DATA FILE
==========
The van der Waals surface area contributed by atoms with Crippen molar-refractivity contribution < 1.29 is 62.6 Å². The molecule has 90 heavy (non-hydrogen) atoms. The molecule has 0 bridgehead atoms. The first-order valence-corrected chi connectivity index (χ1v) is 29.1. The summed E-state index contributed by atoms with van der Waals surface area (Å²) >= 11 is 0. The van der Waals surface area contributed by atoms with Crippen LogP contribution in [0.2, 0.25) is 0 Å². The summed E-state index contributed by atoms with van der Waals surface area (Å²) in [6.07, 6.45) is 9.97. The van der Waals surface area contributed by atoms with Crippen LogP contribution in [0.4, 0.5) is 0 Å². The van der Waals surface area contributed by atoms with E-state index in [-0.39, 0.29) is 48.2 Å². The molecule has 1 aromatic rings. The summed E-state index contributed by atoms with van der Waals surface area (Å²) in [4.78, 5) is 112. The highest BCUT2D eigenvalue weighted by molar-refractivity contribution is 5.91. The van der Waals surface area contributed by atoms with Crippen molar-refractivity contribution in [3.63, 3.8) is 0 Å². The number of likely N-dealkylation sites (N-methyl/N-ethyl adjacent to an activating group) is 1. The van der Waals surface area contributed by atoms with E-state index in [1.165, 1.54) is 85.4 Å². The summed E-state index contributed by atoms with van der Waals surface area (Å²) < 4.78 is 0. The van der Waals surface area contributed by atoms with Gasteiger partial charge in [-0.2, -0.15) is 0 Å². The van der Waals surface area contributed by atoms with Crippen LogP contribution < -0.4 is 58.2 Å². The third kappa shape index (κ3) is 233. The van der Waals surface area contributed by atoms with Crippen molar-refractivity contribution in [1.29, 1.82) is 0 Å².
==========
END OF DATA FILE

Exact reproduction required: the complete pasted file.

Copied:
The van der Waals surface area contributed by atoms with Crippen molar-refractivity contribution < 1.29 is 62.6 Å². The molecule has 90 heavy (non-hydrogen) atoms. The molecule has 0 bridgehead atoms. The first-order valence-corrected chi connectivity index (χ1v) is 29.1. The summed E-state index contributed by atoms with van der Waals surface area (Å²) >= 11 is 0. The van der Waals surface area contributed by atoms with Crippen LogP contribution in [0.2, 0.25) is 0 Å². The summed E-state index contributed by atoms with van der Waals surface area (Å²) in [6.07, 6.45) is 9.97. The van der Waals surface area contributed by atoms with Crippen LogP contribution in [0.4, 0.5) is 0 Å². The van der Waals surface area contributed by atoms with E-state index in [-0.39, 0.29) is 48.2 Å². The molecule has 1 aromatic rings. The summed E-state index contributed by atoms with van der Waals surface area (Å²) in [4.78, 5) is 112. The highest BCUT2D eigenvalue weighted by molar-refractivity contribution is 5.91. The van der Waals surface area contributed by atoms with Crippen molar-refractivity contribution in [3.63, 3.8) is 0 Å². The number of likely N-dealkylation sites (N-methyl/N-ethyl adjacent to an activating group) is 1. The van der Waals surface area contributed by atoms with E-state index in [1.165, 1.54) is 85.4 Å². The summed E-state index contributed by atoms with van der Waals surface area (Å²) < 4.78 is 0. The van der Waals surface area contributed by atoms with Gasteiger partial charge in [-0.2, -0.15) is 0 Å². The van der Waals surface area contributed by atoms with Crippen LogP contribution < -0.4 is 58.2 Å². The third kappa shape index (κ3) is 233. The van der Waals surface area contributed by atoms with Crippen molar-refractivity contribution in [1.29, 1.82) is 0 Å².